Wednesday, May 26, 2010
Watching the BP live feed reminded me of the crane game
Watching BP engineers working on the BOP last night I had wondered if they were going to do a video feed blackout but I guess their PR guys thought better. I watched off and on for a couple of hours while they unbolted a piece from the blow out preventer. I see now why it's taking so long. It took well over an hour for them to unscrew four bolts and remove the piece. I don't think that we'll be seeing any deepwater drilling in the near future but if there is they'll really need some design changes.
It's now been established that what got them into this mess was cutting corners on the process. They were too hasty to get the rig up and running to do the job right. And just how much money would they have saved in the process. Figures I'm hearing were about $6 million a day. Multiply that by 7 to 14 days and you get a max of $84 million. Then you stop to consider what this is going to cost in the long run (in the tens of billions) and that 84 million doesn't sound like a lot. But who has the guts to stand up and say "something is wrong we can not proceed." Because I know what the answer to that would be. "You're going to be responsible for holding up a miltibillion dollar project?"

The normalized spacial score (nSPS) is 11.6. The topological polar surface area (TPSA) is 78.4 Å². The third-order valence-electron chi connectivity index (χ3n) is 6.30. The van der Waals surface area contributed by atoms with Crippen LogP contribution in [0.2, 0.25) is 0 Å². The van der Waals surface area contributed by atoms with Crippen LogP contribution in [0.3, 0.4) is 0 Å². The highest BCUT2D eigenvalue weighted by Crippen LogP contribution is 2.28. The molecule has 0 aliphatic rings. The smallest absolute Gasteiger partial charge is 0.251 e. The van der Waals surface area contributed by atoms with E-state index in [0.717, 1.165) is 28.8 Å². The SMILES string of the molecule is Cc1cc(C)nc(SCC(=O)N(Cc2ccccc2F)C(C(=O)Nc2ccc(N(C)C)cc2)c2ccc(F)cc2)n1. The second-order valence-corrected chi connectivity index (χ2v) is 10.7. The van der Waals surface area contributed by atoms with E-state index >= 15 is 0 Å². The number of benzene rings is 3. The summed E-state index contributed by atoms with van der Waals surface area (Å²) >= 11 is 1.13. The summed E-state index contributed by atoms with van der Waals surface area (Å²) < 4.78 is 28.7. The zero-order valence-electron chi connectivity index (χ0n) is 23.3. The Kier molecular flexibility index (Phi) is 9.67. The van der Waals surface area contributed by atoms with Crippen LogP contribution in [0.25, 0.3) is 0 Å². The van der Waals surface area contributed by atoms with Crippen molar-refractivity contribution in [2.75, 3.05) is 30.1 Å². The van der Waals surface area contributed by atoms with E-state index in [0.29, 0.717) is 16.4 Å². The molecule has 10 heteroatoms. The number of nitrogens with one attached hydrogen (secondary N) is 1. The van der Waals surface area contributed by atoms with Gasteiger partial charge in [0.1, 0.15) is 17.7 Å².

I've personnely witnessed this corporate attitude before in my own profession. It starts simple enough. Save money and cut costs becomes the mantra. It will work for a while but then at some point you end up with a rogue company that ignores all safety rules because you know safety costs money that could be going to the bottom line. I recall working for one company and noticed that we were picking up workers left and right from another. Then the truth started to come out that the other company was so bad with safety their workers were leaving.
And this is how it really works in corporate America. Upper management puts pressure on middle management for increased productivity and greater profits. Middle management puts the screws to lower management who inturn lays it on the worker. The worker has two options. Either do the job as they were told or get replaced. And when the poop hits the fan it's the worker who takes the blame. Supervisors always lie and demand evidence. In the case of BP it was upper management who told their underlings to go ahead and do the job wrong but you think they'll see the inside of a jail cell?